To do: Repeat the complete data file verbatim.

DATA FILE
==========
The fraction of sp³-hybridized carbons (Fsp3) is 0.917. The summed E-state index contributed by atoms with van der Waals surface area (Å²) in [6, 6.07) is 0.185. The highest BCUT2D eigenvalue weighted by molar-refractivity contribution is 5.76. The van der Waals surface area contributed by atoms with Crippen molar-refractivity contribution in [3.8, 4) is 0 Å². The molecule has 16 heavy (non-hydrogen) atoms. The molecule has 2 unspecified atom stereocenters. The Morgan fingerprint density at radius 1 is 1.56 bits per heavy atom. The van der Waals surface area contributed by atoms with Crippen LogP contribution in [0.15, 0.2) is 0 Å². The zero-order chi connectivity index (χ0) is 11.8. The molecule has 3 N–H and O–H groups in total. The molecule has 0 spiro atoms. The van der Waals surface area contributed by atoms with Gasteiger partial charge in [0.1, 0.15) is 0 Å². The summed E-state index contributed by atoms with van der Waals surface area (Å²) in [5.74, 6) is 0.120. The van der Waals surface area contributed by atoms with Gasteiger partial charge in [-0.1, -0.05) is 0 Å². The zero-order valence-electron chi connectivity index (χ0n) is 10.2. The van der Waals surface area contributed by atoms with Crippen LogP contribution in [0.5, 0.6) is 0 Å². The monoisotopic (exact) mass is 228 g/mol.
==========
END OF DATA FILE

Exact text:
The fraction of sp³-hybridized carbons (Fsp3) is 0.917. The summed E-state index contributed by atoms with van der Waals surface area (Å²) in [6, 6.07) is 0.185. The highest BCUT2D eigenvalue weighted by molar-refractivity contribution is 5.76. The van der Waals surface area contributed by atoms with Crippen molar-refractivity contribution in [3.8, 4) is 0 Å². The molecule has 16 heavy (non-hydrogen) atoms. The molecule has 2 unspecified atom stereocenters. The Morgan fingerprint density at radius 1 is 1.56 bits per heavy atom. The van der Waals surface area contributed by atoms with Crippen LogP contribution in [0.15, 0.2) is 0 Å². The zero-order chi connectivity index (χ0) is 11.8. The molecule has 3 N–H and O–H groups in total. The molecule has 0 spiro atoms. The van der Waals surface area contributed by atoms with Gasteiger partial charge in [0.1, 0.15) is 0 Å². The summed E-state index contributed by atoms with van der Waals surface area (Å²) in [5.74, 6) is 0.120. The van der Waals surface area contributed by atoms with Gasteiger partial charge in [-0.1, -0.05) is 0 Å². The zero-order valence-electron chi connectivity index (χ0n) is 10.2. The van der Waals surface area contributed by atoms with Crippen LogP contribution in [0.5, 0.6) is 0 Å². The monoisotopic (exact) mass is 228 g/mol.